There were several brands of table hockey, but they all had the same principles. The “ice” was a treated bit of board with a shiny side or metal. Most versions came with proper “dasher boards” and “glass” that enclosed the ice.

Players moved up and down the ice in grooves routed out of the board. You used metal rods to control the players, pushing or pulling to move forward or back. Spinning the rods allowed you to shoot, pass or “check” (the hockey equivalent of tackling).

In the table version, there were no complicated rules like penalties or offside. You just dropped the puck and played until one team scored 10 or you got bored.

By the time I got my game, my brother was probably off at uni so I played against my friend Fred, now an eminent seiemologist. Fred had the traditional game with two dimensional players. Mine had 3-D men, Subbuteo figures bulked up to the extreme.

Fred always easily beat me, but he hated my version of the game especially as my players had a habit of falling off their spindles at crucial moments. I loved my game as it had an overhead scoreboard unit which doubled as the face-off device. Drop the puck in the top and it would bounce through grooves, giving you that lifelike delayed action faceoff.

Like most of the action games, hockey had a brief but intense appeal before something piqued my interest.

Games base on dice, cards, spinners; odds, simulation. these games had a more enduring appeal. They still do. But, occasionally, I’d love to hear the noise of the puck dropping or feel the pain of thumping my fingers with Yaz’s springloaded bat.

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Photo by K-Free, used under a Creative Commons Licence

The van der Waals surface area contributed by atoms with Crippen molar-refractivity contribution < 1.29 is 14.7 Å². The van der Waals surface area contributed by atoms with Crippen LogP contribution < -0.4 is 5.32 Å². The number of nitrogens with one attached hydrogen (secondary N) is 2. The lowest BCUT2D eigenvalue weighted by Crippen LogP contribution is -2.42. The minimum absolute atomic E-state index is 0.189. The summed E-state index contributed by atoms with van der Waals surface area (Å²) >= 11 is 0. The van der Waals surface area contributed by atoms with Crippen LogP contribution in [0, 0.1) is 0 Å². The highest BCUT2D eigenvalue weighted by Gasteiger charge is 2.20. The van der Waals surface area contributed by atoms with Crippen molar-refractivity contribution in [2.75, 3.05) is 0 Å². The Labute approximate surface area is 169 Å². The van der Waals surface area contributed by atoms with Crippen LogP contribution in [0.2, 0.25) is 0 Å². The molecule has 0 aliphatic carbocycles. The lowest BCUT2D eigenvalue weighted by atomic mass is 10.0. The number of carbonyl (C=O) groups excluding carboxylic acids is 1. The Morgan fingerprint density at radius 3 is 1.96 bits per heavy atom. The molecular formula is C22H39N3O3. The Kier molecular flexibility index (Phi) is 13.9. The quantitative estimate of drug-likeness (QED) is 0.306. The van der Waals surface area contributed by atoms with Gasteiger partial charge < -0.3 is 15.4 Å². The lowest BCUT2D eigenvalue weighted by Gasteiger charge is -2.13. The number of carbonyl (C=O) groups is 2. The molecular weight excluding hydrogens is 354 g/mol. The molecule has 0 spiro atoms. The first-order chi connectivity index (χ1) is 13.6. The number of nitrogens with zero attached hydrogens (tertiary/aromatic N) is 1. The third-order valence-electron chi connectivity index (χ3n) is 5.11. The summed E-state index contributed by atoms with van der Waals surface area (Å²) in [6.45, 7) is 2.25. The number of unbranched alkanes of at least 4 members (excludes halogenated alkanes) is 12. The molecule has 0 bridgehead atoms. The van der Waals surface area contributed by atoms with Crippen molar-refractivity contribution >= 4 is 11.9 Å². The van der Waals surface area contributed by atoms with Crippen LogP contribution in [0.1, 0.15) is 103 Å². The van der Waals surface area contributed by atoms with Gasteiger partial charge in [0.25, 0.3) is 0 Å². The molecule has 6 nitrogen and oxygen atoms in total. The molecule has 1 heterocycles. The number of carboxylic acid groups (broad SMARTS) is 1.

Only a game: “Flick to kick”

12 April 2012

I’ve spent untold hours in a fantasy world where I was Jimmy Greaves, Brian Clough, Casey Stengel, Branch Rickey, Geoff Boycott and Bobby Hull all rolled into one.

Sports gaming. A bit of a nerdy anorak wearing hobby, I’m happy to admit. Sometimes compulsive, but I didn’t quite get to this bad.

The other day I happened to be wandering through one of Barnstaple’s great little shops – Youings. It’s sweet shop, tobacconist, model shop and toy shop all under one venerable roof on what I imagine was once a prestigious spot at the entrance to the High Street.

Youings often throws up an odd little treat whether it be itching powder, Lindt chocolate bunnies, bizarre nicotine based novelties or cheap train sets. It’s not that I’m there to buy, but it’s a nice antidote to the bland chain stores taking over the centre of town.

There, tucked away in the corner I saw them. It’s getting on for 50 years since my first set, but the bright green oblong boxes were a dead give away. Inside, eleven painted figures, ten of which in all red, one of contrast. Liverpool FC. Reduced to less than three inches per player.

Scanned Photo - subbuteo Lad - Ken?